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Beat: A Novel Reviewed by Norm Goldman of Bookpleasures.com
Norm Goldman --  bookpleasures.com Norm Goldman -- bookpleasures.com
For Immediate Release:
Dateline: Montreal, QC
Tuesday, December 21, 2021


Author: Richard LewisMater

ISBN: 978-1-7368230-1-9

In his debut novel, Beat,set in San Francisco in 1976, Richard Lewis Mater presents a movingexploration of the adrift lives of several characters in theaftermath of the 1960s counterculture movement.

Driving the story is atwenty-seven-year-old Billy Johnson. His daily life comprises sellingdrugs to friends and acquaintances, hanging out in bars with his bestfriend Manny, dancing at a club called “Dance Your Ass Off,” andchasing women. Besides supporting himself as a small-time drugdealer, Billy is a sales clerk in a T-shirt shop called AquariusShirts in the Haight-Ashbury district of San Francisco. The shopattracts tourists visiting the area where some well-known hippieslived in the 1960s. When asked where he works, Billy likes to inflatehis position and mentions that he is a manager rather than asalesperson at the shop. 

His means oftransportation is a psychedelic-painted VW bus which he has namedKozmic. 

You get the impressionthat his relationships with women seem to be hinged on his ability toprovide them with drugs. There was, however, T-i, who perhaps wasmore sincere than the others. They both agreed to have an openrelationship, yet T-i seems to have wanted more from Billy. 

A brutal awakening occurswhen Billy’s roommate, Noel, commits suicide. Billy is shocked todiscover Noel’s naked body on his roommate’s bed. Noel’s fathercontacts Billy and instructs him to ship all his son’spossessions. 

There is no mention ofNoel’s journal that Billy finds among the belongings. The writings’pretty disturbing revelations come as a shock to Billy. He neverreally knew Noel other than he was a writer who had some success withthe publication Paris Review.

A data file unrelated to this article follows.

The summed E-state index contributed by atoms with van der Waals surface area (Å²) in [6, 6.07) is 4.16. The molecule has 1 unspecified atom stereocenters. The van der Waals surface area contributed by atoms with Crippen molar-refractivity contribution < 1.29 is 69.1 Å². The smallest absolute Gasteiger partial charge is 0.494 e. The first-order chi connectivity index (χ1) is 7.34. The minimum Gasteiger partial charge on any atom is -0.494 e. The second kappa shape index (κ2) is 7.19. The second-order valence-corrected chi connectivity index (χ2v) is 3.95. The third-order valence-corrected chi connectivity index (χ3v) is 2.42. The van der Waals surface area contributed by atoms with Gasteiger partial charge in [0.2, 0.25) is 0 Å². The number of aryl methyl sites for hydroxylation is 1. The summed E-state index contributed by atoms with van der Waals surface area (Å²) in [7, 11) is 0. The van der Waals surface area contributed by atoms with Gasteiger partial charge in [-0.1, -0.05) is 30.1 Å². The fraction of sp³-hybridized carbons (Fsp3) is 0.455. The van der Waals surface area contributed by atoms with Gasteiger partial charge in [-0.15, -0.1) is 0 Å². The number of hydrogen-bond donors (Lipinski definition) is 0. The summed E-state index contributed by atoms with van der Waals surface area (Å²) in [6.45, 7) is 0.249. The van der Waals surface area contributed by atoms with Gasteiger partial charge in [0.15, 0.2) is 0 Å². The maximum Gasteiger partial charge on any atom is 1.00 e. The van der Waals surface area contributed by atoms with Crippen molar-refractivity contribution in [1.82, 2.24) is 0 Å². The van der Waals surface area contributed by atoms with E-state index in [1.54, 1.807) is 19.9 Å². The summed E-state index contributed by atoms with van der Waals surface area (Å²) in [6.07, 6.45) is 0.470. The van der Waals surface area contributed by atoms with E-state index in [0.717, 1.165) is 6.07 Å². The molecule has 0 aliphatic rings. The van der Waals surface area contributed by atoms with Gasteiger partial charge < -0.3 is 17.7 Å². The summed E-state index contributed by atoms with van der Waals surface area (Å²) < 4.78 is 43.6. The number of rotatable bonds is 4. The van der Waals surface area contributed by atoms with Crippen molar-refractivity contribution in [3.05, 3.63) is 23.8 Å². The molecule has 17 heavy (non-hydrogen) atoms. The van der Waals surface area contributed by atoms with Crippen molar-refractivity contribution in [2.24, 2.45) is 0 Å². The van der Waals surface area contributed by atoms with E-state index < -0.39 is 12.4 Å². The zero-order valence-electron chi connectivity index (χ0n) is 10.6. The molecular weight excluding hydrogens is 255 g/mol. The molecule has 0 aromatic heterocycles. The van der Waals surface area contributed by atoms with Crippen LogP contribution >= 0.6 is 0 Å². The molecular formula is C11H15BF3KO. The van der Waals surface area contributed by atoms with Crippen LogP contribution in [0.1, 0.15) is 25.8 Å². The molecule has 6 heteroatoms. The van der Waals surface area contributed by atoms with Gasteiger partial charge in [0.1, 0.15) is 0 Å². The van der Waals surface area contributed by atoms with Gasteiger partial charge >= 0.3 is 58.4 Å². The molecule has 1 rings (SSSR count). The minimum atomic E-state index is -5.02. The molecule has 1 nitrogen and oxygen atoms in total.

Billy had hoped that Noelwould give him some writing pointers, as he had aspirations inpursuing a career as a writer. His hope for a mentor was gone, andbecause Billy provided him with some drugs, he felt he was complicitin the calamity.

Manny, a savvyquick-witted rock-journalist for the magazine San FranciscoLifestyle, has minimal difficulty attracting women with his daringflirtations. Manny opens the door for Billy in entering the world ofwriting.

He introduces Billy to hispublisher, Ed Bernstein, who agrees to give him a chance to submit anarticle. Billy writes an article about the dance club scene, and,perhaps you can say it was beginner’s luck, hits pay dirt, and thepiece is accepted. 

Quite à propos is Mater’sstatement on the dedication page. Here we have a tiny glimpse of whatis to unfold in the story where Mater states: “This book isdedicated to a time and a place and a group of people who passedthrough it.” And this is what he accomplishes with this richlytextured, intelligent, moving portrait of a now-gone era. 

Billy and his friends’stories wind in and out, merging at times. Their themes continuallyrecur, reflecting their carefree, non-conformist lifestyle thatcharacterized the hippies of the 1960s. Readers are pulled in withMater’s effortless, conversational style, which is concise anddirect, shifting perspectives from character to character. He pullsus in with muddled feelings as we visualize his array of colorfulcharacters. Although, it feels depressing to read about young peoplethat are destroying their lives hooked on narcotics, treading waterand living on the ledge. 

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 Norm Goldman of Bookpleasures.com

News Media Interview Contact
Name: Norm Goldman
Title: Book Reviewer
Group: bookpleasures.com
Dateline: Montreal, QC Canada
Direct Phone: 514-486-8018
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